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HindustanTimes Tue,21 Oct 2014

World

Nepal Maoist leaders wrote to Vajpayee for support in 2002
PTI
Kathmandu, August 05, 2012
First Published: 21:52 IST(5/8/2012)
Last Updated: 21:54 IST(5/8/2012)

At the peak of a raging insurgency in 2002, Nepal's Maoist leadership wrote a letter to the then Prime Minister Atal Bihari Vajpayee in an attempt to garner support for their internationally 'outcast' outfit.

Prime Minister Baburam Bhattarai has admitted that the then Maoist leadership had written to Vajpayee in June 2002, as well as to other international leaders.

The Maoists who led a decade-long armed movement against the monarchy were termed as "terrorist outfit" by different countries, including India and the US.

"The Maoist leadership had written letters not only to India but also to other countries including USA and China for receiving support to the party at a time when our organisation was termed as a terrorist outfit by a few countries," said Bhattarai's press advisor and senior Maoist leader Ramrijhan Yadav.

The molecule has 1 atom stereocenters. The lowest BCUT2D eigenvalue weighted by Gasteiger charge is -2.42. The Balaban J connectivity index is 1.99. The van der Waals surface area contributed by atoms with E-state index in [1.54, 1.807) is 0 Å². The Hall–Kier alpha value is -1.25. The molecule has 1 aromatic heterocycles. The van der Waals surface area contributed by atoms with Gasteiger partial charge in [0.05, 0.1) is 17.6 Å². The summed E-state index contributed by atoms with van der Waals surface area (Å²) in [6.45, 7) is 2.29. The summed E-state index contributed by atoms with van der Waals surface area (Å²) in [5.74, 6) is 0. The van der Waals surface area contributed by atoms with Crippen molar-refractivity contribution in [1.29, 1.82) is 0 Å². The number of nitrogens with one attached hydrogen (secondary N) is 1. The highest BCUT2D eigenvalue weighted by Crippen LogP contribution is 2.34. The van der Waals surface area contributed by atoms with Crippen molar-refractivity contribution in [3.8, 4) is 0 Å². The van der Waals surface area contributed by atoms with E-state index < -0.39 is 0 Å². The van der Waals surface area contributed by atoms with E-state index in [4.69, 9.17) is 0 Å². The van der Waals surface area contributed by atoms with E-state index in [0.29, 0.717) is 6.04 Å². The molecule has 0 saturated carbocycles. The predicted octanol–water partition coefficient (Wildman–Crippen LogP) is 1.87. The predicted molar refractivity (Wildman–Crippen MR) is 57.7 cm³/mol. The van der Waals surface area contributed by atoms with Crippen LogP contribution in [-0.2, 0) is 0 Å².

Bhattarai revealed this to a group of journalists who met him at his residence on Friday, according to Yadav.

The letter was sent through Brajesh Mishra, the then National Security Advisor to Vajpayee, and sought a better understanding from India to their cause.

"Yes, the letter was sent as part of our campaign to solicit international support," said Bhattarai talking to senior journalists.

"As I knew Prof S D Muni of JNU, it was sent through him to Mishra," Bhattarai told the journalists during the meeting, according to Yadav.

The Nepal Army was mobilised against the Maoists during that period.

A controversy arose within the Maoist party after co-author Prof S D Muni included this information in his book 'Nepal in Transition: From People's War to Fragile Peace'.

Muni wrote in a chapter that the Indian government had relaxed restrictions on the movement and activities of the Nepali Maoists after top Maoist leaders Prachanda and Bhattarai wrote to the Indian Prime Minister promising they would not go against India's interest.

"Of course, India played a key role in bringing the Maoists into the peace process," said press advisor Yadav.

The Nepalese political parties and the Maoists had signed a 12-point deal to launch a joint fight against the monarchy in Delhi in November 2005.

It is that agreement which brought the Maoists to the political mainstream and ultimately saw them elevated to power in 2008.


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